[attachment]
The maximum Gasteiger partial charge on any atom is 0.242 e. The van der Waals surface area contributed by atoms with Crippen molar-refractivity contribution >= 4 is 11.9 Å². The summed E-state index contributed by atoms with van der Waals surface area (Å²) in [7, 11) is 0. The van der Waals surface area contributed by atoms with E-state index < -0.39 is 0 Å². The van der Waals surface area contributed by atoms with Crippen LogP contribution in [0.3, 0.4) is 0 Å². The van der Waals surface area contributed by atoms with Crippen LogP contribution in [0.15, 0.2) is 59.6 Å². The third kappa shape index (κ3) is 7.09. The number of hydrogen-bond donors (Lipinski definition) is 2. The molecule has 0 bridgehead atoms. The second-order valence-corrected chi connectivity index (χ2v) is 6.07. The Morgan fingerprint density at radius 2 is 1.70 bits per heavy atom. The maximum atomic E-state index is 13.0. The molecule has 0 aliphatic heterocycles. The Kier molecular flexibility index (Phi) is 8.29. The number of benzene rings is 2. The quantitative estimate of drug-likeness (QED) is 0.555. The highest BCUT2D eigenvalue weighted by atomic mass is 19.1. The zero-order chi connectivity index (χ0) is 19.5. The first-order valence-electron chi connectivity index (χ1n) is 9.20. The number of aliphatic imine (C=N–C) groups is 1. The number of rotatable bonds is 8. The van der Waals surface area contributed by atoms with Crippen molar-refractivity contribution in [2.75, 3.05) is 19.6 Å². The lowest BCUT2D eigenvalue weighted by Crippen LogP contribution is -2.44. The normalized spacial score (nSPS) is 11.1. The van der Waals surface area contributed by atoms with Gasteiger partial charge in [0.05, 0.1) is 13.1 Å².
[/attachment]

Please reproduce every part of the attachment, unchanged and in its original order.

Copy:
The maximum Gasteiger partial charge on any atom is 0.242 e. The van der Waals surface area contributed by atoms with Crippen molar-refractivity contribution >= 4 is 11.9 Å². The summed E-state index contributed by atoms with van der Waals surface area (Å²) in [7, 11) is 0. The van der Waals surface area contributed by atoms with E-state index < -0.39 is 0 Å². The van der Waals surface area contributed by atoms with Crippen LogP contribution in [0.3, 0.4) is 0 Å². The van der Waals surface area contributed by atoms with Crippen LogP contribution in [0.15, 0.2) is 59.6 Å². The third kappa shape index (κ3) is 7.09. The number of hydrogen-bond donors (Lipinski definition) is 2. The molecule has 0 bridgehead atoms. The second-order valence-corrected chi connectivity index (χ2v) is 6.07. The Morgan fingerprint density at radius 2 is 1.70 bits per heavy atom. The maximum atomic E-state index is 13.0. The molecule has 0 aliphatic heterocycles. The Kier molecular flexibility index (Phi) is 8.29. The number of benzene rings is 2. The quantitative estimate of drug-likeness (QED) is 0.555. The highest BCUT2D eigenvalue weighted by atomic mass is 19.1. The zero-order chi connectivity index (χ0) is 19.5. The first-order valence-electron chi connectivity index (χ1n) is 9.20. The number of aliphatic imine (C=N–C) groups is 1. The number of rotatable bonds is 8. The van der Waals surface area contributed by atoms with Crippen molar-refractivity contribution in [2.75, 3.05) is 19.6 Å². The lowest BCUT2D eigenvalue weighted by Crippen LogP contribution is -2.44. The normalized spacial score (nSPS) is 11.1. The van der Waals surface area contributed by atoms with Gasteiger partial charge in [0.05, 0.1) is 13.1 Å².